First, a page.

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Intro and Perspective

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In last month’s tutorial, we looked at several basic but useful compositional techniques, including the famous Rule of Thirds, camera angle, focal length, framing and the use of foreground and background features. This month I want to move on to some more advanced techniques that will help to sharpen up your photographic technique.

Photography is an art as well as a science, and in any art beauty is in the eye of the beholder. What I’m presenting here are guidelines to help you take better photographs, not rules that must be followed. You’re the one with your eye to the viewfinder and your finger on the shutter button, so you must decide what works best for you. Practicing these techniques will help you to get good results more often, but you should try to adapt them to your own style and artistic preferences.

Perspective

Perspective is all around us, and so naturally we take it for granted. It’s what gives us our perception of three dimensions and makes the difference between cows that are very small, and cows that are a long way away. That’s more than a gratuitous Father Ted reference by the way. Indians living deep in the Amazon jungle, where the most distant thing they can see is only a few meters away, have been found to have no sense of perspective. When they come out of the jungle for the first time, they see distant objects not as being far away, but as being very small. It takes some time for their brains to adjust to a perspective view.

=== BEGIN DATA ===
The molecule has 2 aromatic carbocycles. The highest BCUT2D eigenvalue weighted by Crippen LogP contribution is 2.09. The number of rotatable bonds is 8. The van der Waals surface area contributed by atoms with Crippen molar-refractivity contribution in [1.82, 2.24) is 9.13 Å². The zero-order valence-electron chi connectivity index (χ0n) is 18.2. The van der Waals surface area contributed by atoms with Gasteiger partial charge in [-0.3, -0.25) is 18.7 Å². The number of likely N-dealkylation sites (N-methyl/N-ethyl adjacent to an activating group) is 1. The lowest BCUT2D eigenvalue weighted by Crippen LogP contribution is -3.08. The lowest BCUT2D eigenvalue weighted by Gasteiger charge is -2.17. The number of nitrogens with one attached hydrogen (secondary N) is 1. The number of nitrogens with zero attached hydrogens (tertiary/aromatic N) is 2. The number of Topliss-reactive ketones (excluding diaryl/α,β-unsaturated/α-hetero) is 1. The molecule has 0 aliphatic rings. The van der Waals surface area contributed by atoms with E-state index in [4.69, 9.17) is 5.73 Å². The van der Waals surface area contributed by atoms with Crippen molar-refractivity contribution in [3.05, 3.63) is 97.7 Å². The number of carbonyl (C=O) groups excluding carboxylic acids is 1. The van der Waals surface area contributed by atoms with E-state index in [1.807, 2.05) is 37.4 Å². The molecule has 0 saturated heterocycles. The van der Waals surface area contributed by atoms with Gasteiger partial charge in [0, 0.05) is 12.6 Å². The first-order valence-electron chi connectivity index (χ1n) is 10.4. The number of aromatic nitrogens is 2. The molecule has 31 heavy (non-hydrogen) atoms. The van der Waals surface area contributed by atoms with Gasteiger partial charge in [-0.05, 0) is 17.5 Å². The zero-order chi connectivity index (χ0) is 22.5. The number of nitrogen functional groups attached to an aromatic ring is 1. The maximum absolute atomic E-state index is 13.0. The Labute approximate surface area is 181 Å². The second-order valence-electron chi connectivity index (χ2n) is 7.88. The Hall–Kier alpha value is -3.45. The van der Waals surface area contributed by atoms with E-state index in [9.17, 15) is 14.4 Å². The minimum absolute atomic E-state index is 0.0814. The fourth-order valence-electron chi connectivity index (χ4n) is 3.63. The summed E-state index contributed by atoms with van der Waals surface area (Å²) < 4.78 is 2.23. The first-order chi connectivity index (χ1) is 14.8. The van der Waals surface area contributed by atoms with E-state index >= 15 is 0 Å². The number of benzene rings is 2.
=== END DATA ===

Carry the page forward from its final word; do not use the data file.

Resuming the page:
In photography, we can use perspective in a number of ways to achieve different effects. Most types of perspective shots are best achieved using wide-angle lenses, since the angle of view tends to emphasise perspective by making nearer objects appear larger than they are, and more distant ones appear even smaller. This is why they’re a bad choice for close-up portraits, unless you’re a fan of giant noses.

The most common type of perspective effect is “one-point perspective”. By using a wide-angle lens, groups of lines converging on a vanishing point within the boundaries of the frame can add energy to an otherwise fairly dull scene, giving a sense of movement and drama. This effect works best for photographs taken when inside or surrounded by buildings, but it can also work on roads, railway lines, tunnels, even rivers and beaches, anywhere where long parallel lines occur.



Photographs of buildings can be enlivened by using “two point perspective”; photographing the building from a low angle pointing upward so that the parallel sides converge both upward and to the side, creating two vanishing points which are usually outside of the frame of the picture. This is also best achieved by using a wide-angle lens to emphasise the effect, however the main danger here is that many wide-angle lenses, especially the zoom lenses on compact cameras, produce what is known as spherical or barrel distortion, where parallel lines appear to curve. Better quality lenses minimise this distortion, which is why I usually mention it in my camera reviews.



Adding a third point of perspective creates a third vanishing point, and gives the building a sense of depth and volume. This effect works best on low-angle shots of large, tall buildings, but can also work from above, useful if you happen to know someone with a helicopter.



Another type of perspective view, one which is most useful in landscape photography, is known as “zero-point perspective”. Here there are no parallel lines to provide the visual cues for the vanishing point effect. Instead the scene is non-linear and is made up of organic natural curves. Only the relative scale of distant objects provides the visual information to judge depth and thus give the image its third dimension.

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